UnitedHealth Group Inc. (UNH) and its competitors may see enrollment increase 50 percent in their U.S.-funded Medicare plans over the next decade rather than decline as had been predicted by federal budget analysts.
Medicare Advantage plans for the elderly and disabled will swell to 21 million participants by fiscal 2023 from 14 million this year, the Congressional Budget Office said May 14 in its annual review of the federal budget. The CBO didn’t explain the revision from its earlier estimate that enrollment would fall to 11 million. A spokeswoman said the agency couldn’t publicly discuss the change.
The reversal shows that a recent slowdown in health-care cost growth may be permanent, said Joseph Antos, a health economist at the American Enterprise Institute in Washington who has advised the CBO in the past. Medicare Advantage plans, which offer added benefits over traditional Medicare such as lower out-of-pocket spending, may be able to increase those benefits as costs slow.
“CBO really seems to have accepted hook, line and sinker that we’ve seen a shift down in that spending curve in general,” Antos said in a phone interview. Advantage plans will be better at “managing unnecessary costs out of the system.”
The CBO estimates Medicare will pay Advantage plans $250 billion in 2023 compared with $145 billion projected for this year.
While Minnetonka, Minnesota-based UnitedHealth is the largest Medicare Advantage provider by enrollment, Humana Inc. (HUM) is among the most dependent on the program. Louisville, Kentucky-based Humana gets 66 percent of its revenue and 58 percent of profit from Medicare Advantage, according to estimates by Cowen & Co. analysts.
UnitedHealth rose less than 1 percent to $62.14 at the close in New York. Humana fell less than 1 percent to $79.35. UnitedHealth shares have advanced 15 percent this year while Humana gained 16 percent.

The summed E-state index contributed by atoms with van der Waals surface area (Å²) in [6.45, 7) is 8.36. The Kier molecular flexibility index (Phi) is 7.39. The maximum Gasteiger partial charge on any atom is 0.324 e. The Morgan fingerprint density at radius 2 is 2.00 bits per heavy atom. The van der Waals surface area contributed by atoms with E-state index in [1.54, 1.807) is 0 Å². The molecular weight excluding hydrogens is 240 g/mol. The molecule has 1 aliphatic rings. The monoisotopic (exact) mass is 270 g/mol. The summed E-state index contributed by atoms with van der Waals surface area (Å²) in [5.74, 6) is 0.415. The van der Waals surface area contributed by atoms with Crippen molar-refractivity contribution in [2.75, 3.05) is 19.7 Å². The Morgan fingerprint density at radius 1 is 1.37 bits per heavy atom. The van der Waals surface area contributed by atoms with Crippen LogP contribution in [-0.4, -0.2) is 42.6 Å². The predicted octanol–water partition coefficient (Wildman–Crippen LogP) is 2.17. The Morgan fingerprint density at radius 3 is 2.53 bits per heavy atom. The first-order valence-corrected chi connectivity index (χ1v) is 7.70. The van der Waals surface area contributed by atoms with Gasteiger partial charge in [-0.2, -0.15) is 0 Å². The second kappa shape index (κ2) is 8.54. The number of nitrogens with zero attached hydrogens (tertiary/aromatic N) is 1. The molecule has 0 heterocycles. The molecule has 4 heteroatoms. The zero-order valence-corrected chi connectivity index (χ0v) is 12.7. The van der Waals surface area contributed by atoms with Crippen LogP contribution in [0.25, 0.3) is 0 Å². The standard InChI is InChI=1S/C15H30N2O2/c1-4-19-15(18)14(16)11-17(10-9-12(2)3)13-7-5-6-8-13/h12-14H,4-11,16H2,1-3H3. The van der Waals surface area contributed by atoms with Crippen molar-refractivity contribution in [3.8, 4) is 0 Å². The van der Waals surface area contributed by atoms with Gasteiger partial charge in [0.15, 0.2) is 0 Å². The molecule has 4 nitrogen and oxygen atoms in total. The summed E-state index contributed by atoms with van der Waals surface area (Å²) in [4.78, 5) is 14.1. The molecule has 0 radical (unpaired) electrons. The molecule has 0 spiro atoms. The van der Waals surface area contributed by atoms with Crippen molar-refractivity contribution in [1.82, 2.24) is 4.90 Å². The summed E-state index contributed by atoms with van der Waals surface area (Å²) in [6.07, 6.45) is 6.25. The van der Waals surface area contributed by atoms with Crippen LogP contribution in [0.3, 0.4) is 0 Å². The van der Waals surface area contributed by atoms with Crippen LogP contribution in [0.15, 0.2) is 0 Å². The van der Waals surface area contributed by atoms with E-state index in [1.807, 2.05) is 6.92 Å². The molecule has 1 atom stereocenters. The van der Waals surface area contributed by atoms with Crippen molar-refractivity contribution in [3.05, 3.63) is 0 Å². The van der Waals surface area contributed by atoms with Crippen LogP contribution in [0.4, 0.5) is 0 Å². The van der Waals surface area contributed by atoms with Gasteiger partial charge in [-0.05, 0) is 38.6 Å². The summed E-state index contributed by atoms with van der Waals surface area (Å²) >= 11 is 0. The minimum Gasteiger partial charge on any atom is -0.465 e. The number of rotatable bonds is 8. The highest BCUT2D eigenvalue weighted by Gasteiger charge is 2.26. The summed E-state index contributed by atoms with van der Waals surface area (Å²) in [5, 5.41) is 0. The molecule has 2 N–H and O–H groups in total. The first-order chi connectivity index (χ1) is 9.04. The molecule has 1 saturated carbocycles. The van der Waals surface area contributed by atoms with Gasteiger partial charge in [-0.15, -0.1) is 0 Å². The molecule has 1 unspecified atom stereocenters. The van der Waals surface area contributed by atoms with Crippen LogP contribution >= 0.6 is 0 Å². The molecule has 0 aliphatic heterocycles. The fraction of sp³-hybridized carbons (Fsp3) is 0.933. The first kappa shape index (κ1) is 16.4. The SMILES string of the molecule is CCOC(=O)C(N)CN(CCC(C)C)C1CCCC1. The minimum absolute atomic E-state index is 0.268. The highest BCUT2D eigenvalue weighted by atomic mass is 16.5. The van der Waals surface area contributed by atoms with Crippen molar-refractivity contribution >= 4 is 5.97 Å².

The Standard & Poor’s 500 Managed Care Index has jumped 20 percent this year, edging gains of the broader S&P 500, as government policies on Medicare and on implementation of the 2010 health-care system overhaul turn out to be more favorable to insurers than some investors had anticipated.
“Membership growth has been an integral draw of the Medicare Advantage program,” helping insurers even as growth among private-sector plans has stalled, Jennifer Lynch, a BMO Capital Markets analyst in New York, said in a note to clients.
U.S. health-care costs grew at an average annual rate of about 3 percent from 2009 to 2011, measured on a per capita basis, according to the Centers for Medicare and Medicaid Services. That’s less than half the rate in 2007, and a third of the rate in 1990. Economists are debating whether the slowdown in spending is mostly an outgrowth of the recession of 2008-2009 or if more permanent changes, including efficiency and care improvements at hospitals, have played a large role.
A policy change in April by the Obama administration may also have influenced the CBO’s projections, Antos said. The administration backtracked on a proposed 2.2 percent cut in payments to Advantage plans that was based on an assumed reduction in doctor compensation. The rate will now rise 3.3 percent next fiscal year.
The Advantage program “has proven too important to undermine and we expect the Center for Medicare and Medicaid Services, along with stakeholders, to eventually identify an appropriate level of funding to support sustainable” membership growth,’’ Lynch wrote in her note.
Earnings may be harder to grow next year as a result of other changes to reimbursements, Lynch said. UnitedHealth and Humana both said on conference calls last month that even with the administration’s reversal in April, they still expect government payments to drop about 4 percent next year, even as medical costs rise. Humana said it expected enrollment to grow.
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